We have always been a society that has been persuaded by the charismatic. We will follow a clever or forceful orator anywhere because they provoke trust and some unsaid contract. Because they appear to be a well-informed natural leader we assume they have our best interests at heart. But as we have seen in the past, charisma and the ability to invoke a crowd to action is not the same thing as being informed so we can make our own choices. And the result is a manipulated false sense of security that we understand what is happening in the world around us.

I don’t envy the role of the newscaster in today’s world of unknowable events. There is any number of horrific stories that come across our airwaves daily. And many times newscasters are caught in the emotion of the moment just as we are. I applaud how many have held up their integrity and kept us calm while keeping us informed in times like the attacks on 9/11 as well as the too many to name active shooters in our schools and higher education institutions.

So how do we balance all this as a nation? How do we navigate this new terrain? The answer is that there is no easy answer and these problems only continue to get muddled in the day-to-day of how violent of a society we have become. We expect to see the horrific or the frightening when we turn to the news and in the coverage of these things the public seems to demand a sort of P.T. Barnum flash and dance coverage. Aside from expecting a twenty-four-hour, wall-to-wall news flow, we want one that entertains. We want one that makes sense of the things we are seeing and we want one that interprets more than informs because we can’t make sense of where our world is right now.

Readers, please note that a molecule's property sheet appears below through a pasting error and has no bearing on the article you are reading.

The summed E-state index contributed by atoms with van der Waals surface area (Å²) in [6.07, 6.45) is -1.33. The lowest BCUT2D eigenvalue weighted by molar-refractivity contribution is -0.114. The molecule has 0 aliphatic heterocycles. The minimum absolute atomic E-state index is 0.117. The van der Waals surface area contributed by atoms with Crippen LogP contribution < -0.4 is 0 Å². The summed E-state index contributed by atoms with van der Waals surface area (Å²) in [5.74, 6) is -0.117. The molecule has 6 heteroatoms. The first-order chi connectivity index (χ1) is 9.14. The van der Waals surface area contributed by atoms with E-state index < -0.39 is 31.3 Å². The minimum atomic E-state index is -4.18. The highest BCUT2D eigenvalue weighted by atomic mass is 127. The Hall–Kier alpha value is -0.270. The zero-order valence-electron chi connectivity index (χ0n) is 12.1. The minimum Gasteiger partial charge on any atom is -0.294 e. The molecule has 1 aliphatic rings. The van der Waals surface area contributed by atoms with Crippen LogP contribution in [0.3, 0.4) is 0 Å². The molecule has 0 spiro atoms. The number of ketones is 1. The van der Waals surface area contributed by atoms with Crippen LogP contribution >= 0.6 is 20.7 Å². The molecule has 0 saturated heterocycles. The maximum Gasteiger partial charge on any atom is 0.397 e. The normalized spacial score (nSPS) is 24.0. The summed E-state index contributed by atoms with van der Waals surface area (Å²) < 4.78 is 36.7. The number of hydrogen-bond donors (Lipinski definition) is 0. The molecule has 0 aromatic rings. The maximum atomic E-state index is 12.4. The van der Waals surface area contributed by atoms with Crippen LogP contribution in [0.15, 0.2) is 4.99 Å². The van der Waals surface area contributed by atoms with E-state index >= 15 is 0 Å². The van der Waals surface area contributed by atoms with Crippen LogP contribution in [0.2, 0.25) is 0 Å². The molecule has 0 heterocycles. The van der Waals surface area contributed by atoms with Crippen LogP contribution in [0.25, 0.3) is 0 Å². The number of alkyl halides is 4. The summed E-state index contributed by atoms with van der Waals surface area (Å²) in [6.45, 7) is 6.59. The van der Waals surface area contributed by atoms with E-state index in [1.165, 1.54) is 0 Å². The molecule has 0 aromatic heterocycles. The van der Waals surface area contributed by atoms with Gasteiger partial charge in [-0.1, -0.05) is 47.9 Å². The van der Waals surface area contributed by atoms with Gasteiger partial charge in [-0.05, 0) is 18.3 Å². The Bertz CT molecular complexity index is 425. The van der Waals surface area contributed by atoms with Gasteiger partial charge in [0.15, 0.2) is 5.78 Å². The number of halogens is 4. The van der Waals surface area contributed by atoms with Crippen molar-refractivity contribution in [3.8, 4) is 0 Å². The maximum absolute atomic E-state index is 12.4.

It’s frightening at best to think we have been so overloaded that we want to hand the reigns over to someone else to decipher. It has all become too much. But we can’t run away from what is happening in our world; we have to stay informed. We have to find news sources that are as balanced as possible so that we can sit and digest what we are being fed. And if what you are being fed gives you indigestion, you must find another source that gives you the rounded information you need and that doesn’t present only one side or one type of opinion.

You have to find the news sources that you can trust to help you to stay informed. You have to find the sources that speak to what is happening in the community around you. Yes, there will always be the dog-and-pony shows and while they are entertaining, we have to remember that these are frightening and uncertain times; entertainment will only take us so far. We have to take it all much further so we can understand what is really going on for ourselves so that we can know what we need to do for our families and our local community.

Being informed is only the first step.

Understanding and acting on that information is the next.


Joan Hanna has published poetry, creative nonfiction, fiction, book reviews and essays in various online and print journals. Hanna’s first poetry chapbook, Threads, was named a finalist in the 2014 Next Generation Indie Book Awards. Both Threads and her second chapbook, The Miracle of Mercury, are available through Finishing Line Press. Hanna has previously served as Assistant Managing Editor for River Teeth, Assistant Editor for rkvry Quarterly Literary Journal, Managing Editor for Poets’ Quarterly and Senior Editor at Glassworks. Hanna holds a Master of Fine Arts in Creative Writing and teaches creative writing at Rowan University. You can follow her personal blog at Writing Through Quicksand.